Cultural differences between Americans and the global leader across the Pacific play a huge role as well. Generally, Japanese people have a diet that’s dominated by vegetables, especially veggies that promote healthy nitric oxide levels. See here for our article on synergistic vegetable combinations that optimize your nitric oxide.
Beyond just a comparison with Japan, in the entire world America is ranked number 1 for:
These may look like different topics entirely, but I think there could be a common thread here. Rather than looking out for the greater good and assuming the best in other people, American’s are known worldwide for their culture of looking out for themselves.
In the U.S., we live in a “me” society, not a “we” society.
Look at how Japan, Germany, China, Taiwan, South Korea, and other countries have responded to Covid-19: the authorities trusted the scientists when they locked the country down, the citizens knew they were doing the right thing to listen, and many of these countries have slowed or even completely stopped the spread of the SARS-Cov-2.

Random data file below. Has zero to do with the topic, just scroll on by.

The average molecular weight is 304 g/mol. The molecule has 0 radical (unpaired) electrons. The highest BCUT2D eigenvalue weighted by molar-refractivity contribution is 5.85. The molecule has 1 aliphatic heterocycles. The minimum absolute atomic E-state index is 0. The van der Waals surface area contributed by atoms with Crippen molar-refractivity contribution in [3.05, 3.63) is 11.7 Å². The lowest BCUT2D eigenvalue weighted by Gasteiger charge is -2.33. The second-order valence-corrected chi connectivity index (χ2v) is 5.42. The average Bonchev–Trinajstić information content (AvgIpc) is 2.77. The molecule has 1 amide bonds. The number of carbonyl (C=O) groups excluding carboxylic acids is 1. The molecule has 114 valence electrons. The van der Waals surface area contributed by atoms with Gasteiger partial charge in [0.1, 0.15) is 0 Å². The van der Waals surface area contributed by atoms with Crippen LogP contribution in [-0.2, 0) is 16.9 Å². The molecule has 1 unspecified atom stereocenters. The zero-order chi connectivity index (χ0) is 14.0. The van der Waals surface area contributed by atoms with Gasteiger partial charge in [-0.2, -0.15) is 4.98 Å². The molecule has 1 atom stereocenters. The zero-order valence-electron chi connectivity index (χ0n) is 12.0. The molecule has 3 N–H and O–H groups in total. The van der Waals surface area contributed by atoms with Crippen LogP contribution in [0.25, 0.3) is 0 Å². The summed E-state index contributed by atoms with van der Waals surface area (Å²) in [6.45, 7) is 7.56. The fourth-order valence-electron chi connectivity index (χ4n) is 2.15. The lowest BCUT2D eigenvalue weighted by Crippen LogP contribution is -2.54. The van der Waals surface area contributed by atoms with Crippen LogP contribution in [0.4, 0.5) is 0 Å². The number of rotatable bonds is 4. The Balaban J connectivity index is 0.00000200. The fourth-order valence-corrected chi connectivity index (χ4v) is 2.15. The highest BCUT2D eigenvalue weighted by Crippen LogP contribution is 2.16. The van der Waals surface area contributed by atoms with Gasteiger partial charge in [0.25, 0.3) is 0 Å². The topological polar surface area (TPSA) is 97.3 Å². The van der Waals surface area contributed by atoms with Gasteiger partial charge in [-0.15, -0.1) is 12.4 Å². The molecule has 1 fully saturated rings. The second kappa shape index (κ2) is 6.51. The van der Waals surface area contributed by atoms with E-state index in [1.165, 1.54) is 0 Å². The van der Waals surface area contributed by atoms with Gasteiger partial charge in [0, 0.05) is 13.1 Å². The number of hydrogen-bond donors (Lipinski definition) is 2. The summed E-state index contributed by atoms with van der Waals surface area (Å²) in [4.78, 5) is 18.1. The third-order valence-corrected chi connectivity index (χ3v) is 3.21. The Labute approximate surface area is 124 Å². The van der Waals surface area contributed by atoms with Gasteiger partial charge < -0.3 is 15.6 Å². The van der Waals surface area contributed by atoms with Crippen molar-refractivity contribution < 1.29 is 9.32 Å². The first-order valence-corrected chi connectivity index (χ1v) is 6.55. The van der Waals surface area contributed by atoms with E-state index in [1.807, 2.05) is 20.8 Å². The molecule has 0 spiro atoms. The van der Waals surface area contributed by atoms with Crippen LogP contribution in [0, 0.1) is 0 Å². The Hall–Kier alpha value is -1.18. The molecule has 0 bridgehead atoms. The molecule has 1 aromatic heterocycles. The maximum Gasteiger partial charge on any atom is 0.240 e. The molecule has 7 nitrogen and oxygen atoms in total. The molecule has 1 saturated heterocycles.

On the other hand, when a community made up of self-interested individuals is suddenly faced with a national emergency, it’s clear that people pull away from one another, rather than showing up for one another. They do things that promote their own health instead of looking out for the health of their neighbors. They fly in the face of public health recommendations, instead of recognizing those mandates as individual inconveniences that promote the greater good.
I’m not trying to vilify the U.S. There are so many people in this country doing amazing work for the betterment of society. I’m asking you to number among them:
A “me” society vs. “we” society seems to be a predictor of how the country fares during the pandemic. It’s just an observation, and it only explains a part ー not all ー of Covid-19 crisis in the U.S., but it starts to make more sense and the evidence is all around us.
The American way of life has been digging the U.S. in a hole for decades. I’ve got a hard, but absolutely necessary, pill to swallow: the reality of this situation is ten times worse now that a pandemic is upon us. The chronic diseases that come along with obesity are leading to unnecessary deaths during the Covid-19 pandemic in the United States, read more on that below.
Many factors lead to obesity.
Other factors outside of our control are:
All that accounts for about half of the variability between people that causes unhealthy weight. The other half has to do with the decisions we make each and every day.